The diagram below represents the southeast corner of the Iron Springs topo map, with the map part replaced with grey shading to better understand how to use UTM. Remember from the first article, UTM uses a grid system, marked on topo maps as squares with sides of one kilometer (1000 meters). You can see one of these full squares in the diagram (the square in white), as well as some partial squares. The number in the bottom margin, 361, defines the left edge of this full square, and is known as the “easting” because it’s value increases as you go east (e.g., from 361 to 362). Similarly, the number in the right margin, 3819, defines the bottom edge of this square, and is known as the “northing” because it’s value increases as you go north. The UTM reading for this square (actually its southwest corner, defined by the small circle) is [0361.000E 3819.000N] – I’m using square brackets rather than quotes to define the reading. The UTM reading for the partial 1 km square that’s immediately to the northeast of this full square is [0362.000E 3820.000N] – this point is marked with a solid black triangle.
The small solid black square represents where we are on the map, and its reading would be [0361.810E 3819.370N]. The last three digits of both the easting and northing being the distance in meters we are from the SW corner of the 1 km square. To be precise, the reading on our GPS is actually [0361.805E 3819.372N]. Due to the approximate ten-meter accuracy limit of the GPS discussed before – not to mention the limited precision of measuring these distances on the map – I rounded the “units” digit of the two numbers to 810 and 370 respectively for simplicity.
Well, I hate to admit it, but I have lied just a little. The actual reading on your GPS looks slightly different, and would be [12S 0361805 3819372] not [0361.805E 3819.372N]. I mentally add the decimal points to differentiate the location within the 1km grid from the grid numbers on the map margins, and I add the E (for easting) and N (for northing) to remember which number is which. An easy way to remember the order (E then N) is to “ENjoy life” or “ENjoy using your GPS.” Well, you may ask, what’s that “12S” doing at the front of the GPS reading? It refers to the much larger 1,000 by 1,000 km grid that you are in (~625 miles). The whole world has been divided up into many major grids of this size (this is another slight simplification to ease understanding). You will always be in the major grid “12S” in Yavapai County (and in most of Arizona), so just forget that part of the reading unless you are far from home.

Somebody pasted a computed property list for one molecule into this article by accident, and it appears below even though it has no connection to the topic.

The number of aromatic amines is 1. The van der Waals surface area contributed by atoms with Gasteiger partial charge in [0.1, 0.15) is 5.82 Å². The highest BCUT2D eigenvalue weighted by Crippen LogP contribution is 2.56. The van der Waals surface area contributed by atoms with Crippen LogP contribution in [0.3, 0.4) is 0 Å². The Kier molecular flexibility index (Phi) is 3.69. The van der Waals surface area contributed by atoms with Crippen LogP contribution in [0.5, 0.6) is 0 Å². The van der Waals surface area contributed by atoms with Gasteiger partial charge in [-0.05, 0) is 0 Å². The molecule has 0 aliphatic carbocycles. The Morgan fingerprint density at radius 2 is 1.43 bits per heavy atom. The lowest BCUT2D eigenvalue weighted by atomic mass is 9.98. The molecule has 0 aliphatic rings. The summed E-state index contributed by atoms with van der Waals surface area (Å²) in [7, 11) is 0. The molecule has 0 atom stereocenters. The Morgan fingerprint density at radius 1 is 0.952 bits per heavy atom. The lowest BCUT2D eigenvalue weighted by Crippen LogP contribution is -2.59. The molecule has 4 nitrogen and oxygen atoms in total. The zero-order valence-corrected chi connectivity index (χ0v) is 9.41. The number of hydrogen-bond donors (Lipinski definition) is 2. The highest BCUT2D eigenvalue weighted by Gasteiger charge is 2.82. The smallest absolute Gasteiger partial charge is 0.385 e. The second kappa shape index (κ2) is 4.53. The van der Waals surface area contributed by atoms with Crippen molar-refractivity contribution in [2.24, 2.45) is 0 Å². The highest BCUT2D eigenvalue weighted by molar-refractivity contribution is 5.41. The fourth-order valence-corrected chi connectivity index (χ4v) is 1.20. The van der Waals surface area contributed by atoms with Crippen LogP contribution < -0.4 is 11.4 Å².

To “eyeball” our above position on the map, take a point about ¾ of the way between the left and right of our grid square (810 is close enough to 750, which would be the ¾ point of the 1000 meter side), and about 1/3 of the way between the bottom and top of the grid square (370 is about 1/3 of 1000) – that’s where you are! For more precision, you can buy or make a small transparent plastic square which, when “overlaid” on top of the 1km grid square, shows each 100 meters – in my example the “8 digit” in the easting and the “3 digit” in the northing. Most overlays usually show lines down to an accuracy of 25 meters, rather than 100 meters. By now you may be thinking “this guy is crazy, this is too complicated for me.” However, if you follow my guidance step-by-step, or better yet, try it yourself on a real map, you’ll find out it really isn’t that difficult.
To use UTM on your GPS (or even lat/long), you will need to set-up you GPS device. Go to the Set-up menu (probably there’s a “set-up” for Navigation or Units) and change the position format to UTM (it may be called UTM UPS). Then change the map datum to NAD27 CONUS – this stands for “North American Datum 1927, Continental United States” and is the datum used by USGS topo maps. Your instruction manual will give you guidance on set-up. Alternatively, ask someone at the store where you bought it, or consult an experienced friend. To become more expert yourself, consider attending a course – Yavapai College offers one-day GPS courses from time to time. In the past, some have been given there by a members of YTA (Tracy Devault & Ron Smith).
Have fun with your GPS – it can do much more than I have covered in this article, so just experiment and learn!